The Apple Watch has arrived and retailers are already promoting apps created for the new device. While the wearable market is still undefined, it seems retailers are anxious not to be left behind should the product and usage prove to be a hit with consumers.
JCPenney (NYSE:JCP) is among the retailers quick to adopt an app customized for Apple's new wearable, but this particular venture may prove to be a bit of a wild goose chase for the retailer. JCPenney's core customer demographic more closely fits the profile of an Android device user than an iOS early adopter. Nevertheless, the retailer estimates that more than half of its 86 million customers are iPhone users, according to the Washington Post.
"We have to move fast, and this is a risky proposition. No one's ever done this before," said Mike Rodgers, JCPenney's executive VP of omnichannel, told the Post.
JCPenney engineers worked for several months at Apple (NASDAQ:AAPL) headquarters to create the app, which allows shoppers to access lists and saved items, as well as search inventory and get turn-by-turn directions to an item on the shelf.
The early goal for Watch apps is to develop a better in-store experience with a focus on navigation and assistance rather than m-commerce. For example, Marks & Spencer has formatted recipes for the Watch that will help guide shoppers to the products they need.
Furthermore, Amazon's (NASDAQ:AMZN) shopping app for Apple Watch enables single-click buying and voice search, allows access to the entire Amazon catalog, and lets users add items to self-made lists.
"This is still day one for wearable devices, and we are excited to offer new ways for our customers to get quick glimpses of information they need from Amazon through Apple Watch," said Paul Cousineau, director of mobile shopping at Amazon, in a press release. "There are times when it might not be convenient to get your phone out of your pocket. So we worked to distill the best parts of the Amazon shopping experience into fast and simple access points from your wrist. Customers can use voice search, 1-Click purchasing, and find all of the key pieces of product information they need. We can't wait to see how our customers respond."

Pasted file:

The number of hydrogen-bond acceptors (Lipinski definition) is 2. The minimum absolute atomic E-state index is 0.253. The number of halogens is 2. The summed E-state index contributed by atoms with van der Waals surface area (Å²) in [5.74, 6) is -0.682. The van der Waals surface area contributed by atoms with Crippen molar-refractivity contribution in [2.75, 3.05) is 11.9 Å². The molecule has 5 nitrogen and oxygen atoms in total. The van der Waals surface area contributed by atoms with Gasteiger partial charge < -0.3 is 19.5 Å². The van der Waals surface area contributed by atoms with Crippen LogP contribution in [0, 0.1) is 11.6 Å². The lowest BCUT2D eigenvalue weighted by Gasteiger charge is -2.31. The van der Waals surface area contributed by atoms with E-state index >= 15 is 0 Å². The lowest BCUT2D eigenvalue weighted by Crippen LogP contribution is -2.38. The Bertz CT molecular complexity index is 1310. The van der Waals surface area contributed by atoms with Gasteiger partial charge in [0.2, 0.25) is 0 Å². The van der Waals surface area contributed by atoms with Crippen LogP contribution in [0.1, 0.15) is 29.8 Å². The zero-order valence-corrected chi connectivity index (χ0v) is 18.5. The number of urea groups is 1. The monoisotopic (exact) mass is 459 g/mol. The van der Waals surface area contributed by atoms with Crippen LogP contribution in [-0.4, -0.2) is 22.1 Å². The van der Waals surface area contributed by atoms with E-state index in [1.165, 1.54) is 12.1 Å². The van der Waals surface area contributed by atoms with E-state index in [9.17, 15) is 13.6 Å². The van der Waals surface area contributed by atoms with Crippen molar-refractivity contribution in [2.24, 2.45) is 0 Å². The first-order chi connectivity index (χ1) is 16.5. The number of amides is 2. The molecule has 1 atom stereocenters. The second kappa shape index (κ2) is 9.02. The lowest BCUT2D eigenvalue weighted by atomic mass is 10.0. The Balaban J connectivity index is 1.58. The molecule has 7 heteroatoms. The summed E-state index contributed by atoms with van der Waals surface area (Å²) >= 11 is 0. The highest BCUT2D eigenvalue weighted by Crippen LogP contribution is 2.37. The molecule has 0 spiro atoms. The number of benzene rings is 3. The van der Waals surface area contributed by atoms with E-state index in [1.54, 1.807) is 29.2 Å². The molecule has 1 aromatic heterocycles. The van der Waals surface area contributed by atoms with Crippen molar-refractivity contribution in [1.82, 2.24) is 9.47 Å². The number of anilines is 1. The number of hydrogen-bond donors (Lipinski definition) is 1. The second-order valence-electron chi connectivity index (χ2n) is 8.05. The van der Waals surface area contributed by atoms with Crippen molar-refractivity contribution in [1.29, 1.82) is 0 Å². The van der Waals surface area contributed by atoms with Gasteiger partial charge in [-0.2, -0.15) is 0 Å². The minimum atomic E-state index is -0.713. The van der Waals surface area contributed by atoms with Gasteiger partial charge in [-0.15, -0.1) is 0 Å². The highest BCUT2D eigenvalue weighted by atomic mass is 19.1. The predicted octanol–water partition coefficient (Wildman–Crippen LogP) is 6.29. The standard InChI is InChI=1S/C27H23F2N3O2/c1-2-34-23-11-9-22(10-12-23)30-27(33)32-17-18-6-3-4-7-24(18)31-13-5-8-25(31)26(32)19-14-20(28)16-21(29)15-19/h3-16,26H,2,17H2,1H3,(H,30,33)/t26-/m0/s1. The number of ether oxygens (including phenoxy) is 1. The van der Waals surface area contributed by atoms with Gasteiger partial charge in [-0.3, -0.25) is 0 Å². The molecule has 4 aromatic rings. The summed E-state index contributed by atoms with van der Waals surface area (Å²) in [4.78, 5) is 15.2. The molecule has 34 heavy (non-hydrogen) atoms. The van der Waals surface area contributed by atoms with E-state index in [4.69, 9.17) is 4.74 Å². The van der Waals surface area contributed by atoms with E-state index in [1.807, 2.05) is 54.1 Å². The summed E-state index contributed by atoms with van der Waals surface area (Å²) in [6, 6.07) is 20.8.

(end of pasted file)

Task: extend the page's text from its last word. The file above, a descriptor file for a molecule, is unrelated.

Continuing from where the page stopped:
Still, other retailers are indeed planning to send deals to shoppers via their wrists. Valpak's new Apple Watch app brings local coupons directly to the device. "This app helps us energize the savings game for all—for both consumers and advertisers who count on getting the word out about their business through Valpak marketing solutions," said Michael Vivio, president of Valpak Direct Marketing Systems and Cox Target Media, in a statement.
Kohl's (NYSE:KSS) Apple Watch app is focused on delivering savings via coupons, Yes2You loyalty program rewards and Kohl's Cash.
"We have seen firsthand that mobile is something our customers want to enhance their shopping experience," noted a Kohl's company statement. "Since we re-launched the Kohl's mobile app in October 2014, we've gone from 400,000 active users to more than 6 million downloads of the app, and we are adding more users every day."
Indianapolis-based Marsh Supermarkets is believed to be the first grocer to launch an integrated iBeacon Apple Watch app, according to Supermarket News. The beacon program launched in January with inMarket, and the Watch app lets users access shopping lists and better navigate the store to find items.
Apple CEO Tim Cook reported that 3,500 Watch apps were available at launch, compared to the 1,000 that were ready for the iPad's launch in March of 2010. So make no mistake: The Watch is here, and retailers are ready.
-See this Washington Post story
-See this TechCrunch story
-See this Supermarket News story
-See this Amazon announcement
-See this FierceMobileMarketer article
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